Lasting Effects of Mild TBIs
Someone with a mild TBI might experience persistent post-concussive symptoms. These can include depression, anxiety, memory loss, reduced balance, and inability to concentrate.
Lasting Effects of Moderate to Severe TBIs
Around 50% of people who sustain a moderate to severe TBI experience a worsening of their injuries in day-to-day life or die within five years of their injury. Employment is more difficult for those who have suffered a moderate to severe TBI because many victims become disabled. Many TBI survivors need help performing everyday activities.
Some research suggests that a moderate to severe TBI can increase the likelihood of brain-related diseases later in life. TBIs might link to Alzheimer’s, causing problems with memory and the ability to think, to Parkinson’s, causing problems with movement and coordination, and to chronic traumatic encephalopathy, causing problems with motor skills, thinking, and memory.
4. Your TBI is Expensive
The medical bills will pile up if you need extensive care and treatment for your TBI. But before you can even begin to recover for your TBI, you will need your diagnosis from the doctor. This will likely require a computerized tomography (CT) scan or magnetic resonance imaging (MRI).
After your diagnosis, your doctor might recommend rehabilitation or physical therapy. You may need medication for the rest of your life to help you manage your TBI, and you could also need to hire someone to help you perform daily tasks.
5. A TBI Attorney Makes Getting Compensated Easier
A lawyer can make it easier for you to get compensated for your TBI because they know the routes to recovery for your specific injury. First, the lawyer will know what kind of claim you must file based on your unique case. Next, the lawyer will know the approximate amount of compensation and the kind or kinds of compensation you could receive for your injury.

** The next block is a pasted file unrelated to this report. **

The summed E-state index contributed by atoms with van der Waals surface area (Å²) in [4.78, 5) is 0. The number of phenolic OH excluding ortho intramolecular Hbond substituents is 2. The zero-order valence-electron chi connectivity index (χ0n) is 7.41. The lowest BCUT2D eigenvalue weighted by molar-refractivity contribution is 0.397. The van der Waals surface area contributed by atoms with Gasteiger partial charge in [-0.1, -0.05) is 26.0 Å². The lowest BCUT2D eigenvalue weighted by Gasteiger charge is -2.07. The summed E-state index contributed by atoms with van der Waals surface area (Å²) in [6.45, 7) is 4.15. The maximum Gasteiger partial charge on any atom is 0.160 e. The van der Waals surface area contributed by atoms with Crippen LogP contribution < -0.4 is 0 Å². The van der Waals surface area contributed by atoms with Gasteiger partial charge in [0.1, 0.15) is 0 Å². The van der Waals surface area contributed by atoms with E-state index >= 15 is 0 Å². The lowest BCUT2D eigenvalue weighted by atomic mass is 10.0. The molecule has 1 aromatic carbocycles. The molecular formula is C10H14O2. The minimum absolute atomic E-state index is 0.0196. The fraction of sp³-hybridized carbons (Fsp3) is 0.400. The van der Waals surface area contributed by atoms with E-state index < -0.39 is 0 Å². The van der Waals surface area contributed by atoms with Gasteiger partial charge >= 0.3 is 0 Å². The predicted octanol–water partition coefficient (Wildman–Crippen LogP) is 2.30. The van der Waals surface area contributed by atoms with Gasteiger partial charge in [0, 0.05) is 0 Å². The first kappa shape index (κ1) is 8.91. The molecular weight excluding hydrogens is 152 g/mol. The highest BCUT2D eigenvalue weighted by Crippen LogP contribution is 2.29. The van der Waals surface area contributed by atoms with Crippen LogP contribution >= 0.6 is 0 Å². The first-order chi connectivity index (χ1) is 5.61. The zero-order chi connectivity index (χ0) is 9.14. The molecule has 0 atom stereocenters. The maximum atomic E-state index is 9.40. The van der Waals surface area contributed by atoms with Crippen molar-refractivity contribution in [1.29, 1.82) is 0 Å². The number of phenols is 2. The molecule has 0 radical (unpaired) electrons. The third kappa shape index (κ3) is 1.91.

The lawyer will be willing to fight for the appropriate compensation amount for you against the adverse party and may be able to go to trial with you if the adverse party does not settle for that amount. Having an experienced advocate for you in the negotiating stage of your claim—and in the courtroom if it goes to trial—could make a world of difference in the outcome of your case.
Consult with the Zinda Law Group TBI Lawyers
Presuming you agree with one or more of the five reasons to claim compensation for a TBI, it is well worth your time to talk to a TBI lawyer. It will cost you nothing to speak to an attorney at the Zinda Law Group and determine your best route to recovery. Call our Zinda Law Firm TBI attorneys at (800) 863-5312 to schedule your free consultation.
If you have a TBI and need a lawyer, our attorneys are ready to hear from you. Your quality of life has been affected by someone else’s negligence, and you deserve compensation for the impression that the injury has made on your life. You can feel confident in the quality of our services because we have a No Win, No Fee Guarantee; this means that you do not pay us unless we win your case for you.
Meetings with attorneys are available by appointment only.